In January, I wrote about the need to re-think the way we select judges in Alabama. Our costly partisan elections harm our justice system. Is Alabama’s costly system similar to most other states? The short answer is, no. A recent Washington Post article reveals that most other states pick judges through a different method. The article contains a great color-coded map illustrating the process for selecting judges in each state.
Mississippi attorney Philip Thomas also recently wrote about this issue. As usual, his article provides an excellent commentary on the law. Philip advocates an appointment process for selecting judges. It’s a good idea that we should also consider. In his post, Philip notes a recent study showing a:
positive relationship between campaign contributions from business groups and justices’ voting in favor of business interests. The more campaign contributions from business interests the justices receive, the more likely they are to vote for business litigants when they appear before them in court.
This study is troubling. If you’ve suffered an injury and need access to the courts for justice, you don’t need to worry about a fair judge or fair trial. It should concern all of us that our justice system may be corrupted or influenced through corporate money. The recent study cited by Philip is titled Justice at Risk and contains an introduction by former Alabama Chief Justice Sue Bell Cobb. What does Chief Justice Cobb say:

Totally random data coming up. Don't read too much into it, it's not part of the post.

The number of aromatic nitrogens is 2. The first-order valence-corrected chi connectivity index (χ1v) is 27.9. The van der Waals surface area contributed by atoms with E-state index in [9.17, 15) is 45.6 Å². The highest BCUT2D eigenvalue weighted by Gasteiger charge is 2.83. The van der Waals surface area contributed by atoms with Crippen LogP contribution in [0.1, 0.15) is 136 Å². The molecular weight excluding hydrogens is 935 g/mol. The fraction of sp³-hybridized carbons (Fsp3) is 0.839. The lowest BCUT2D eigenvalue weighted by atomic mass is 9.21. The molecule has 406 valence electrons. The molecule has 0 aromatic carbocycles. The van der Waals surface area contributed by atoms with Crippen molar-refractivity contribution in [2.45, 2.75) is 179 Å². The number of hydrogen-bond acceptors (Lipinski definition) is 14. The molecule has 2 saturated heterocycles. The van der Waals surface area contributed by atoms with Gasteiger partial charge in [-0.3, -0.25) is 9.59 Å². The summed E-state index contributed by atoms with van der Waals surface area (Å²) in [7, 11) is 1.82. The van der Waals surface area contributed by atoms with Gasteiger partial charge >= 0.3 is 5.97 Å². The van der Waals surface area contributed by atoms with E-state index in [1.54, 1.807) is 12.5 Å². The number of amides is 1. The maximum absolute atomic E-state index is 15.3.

Having worn a judicial robe for a few months shy of thirty years, having run and won five times in partisan elections, having been involved in the most expensive appellate court race in the nation in 2006, I am sincerely concerned about judicial elections, the obscene amount of money which has flooded into campaigns, and the damage that has been done to the image of our beloved judicial system. This politicization of the courts puts justice at risk.
. . .
In my view, the current system does indeed place justice at risk. It will be rescued only by honest, open debate, informed by facts. I hope all those who care about our system of justice will debate this report in that spirit.
What kind of court system do we want? Do we want a system tainted by money contributions? Or, do we want to protect our justice system so that the doors of justice remain open for all?
Each day, our office talks with people who are injured. Our injured clients face many worries. They want to heal, work and resume their normal lives. If their injuries are permanent, they want to live and succeed day-by-day. Injured clients have real worries. A fair court should NOT be one of those worries. Our court system should be free of lobbyist money and the bias it creates.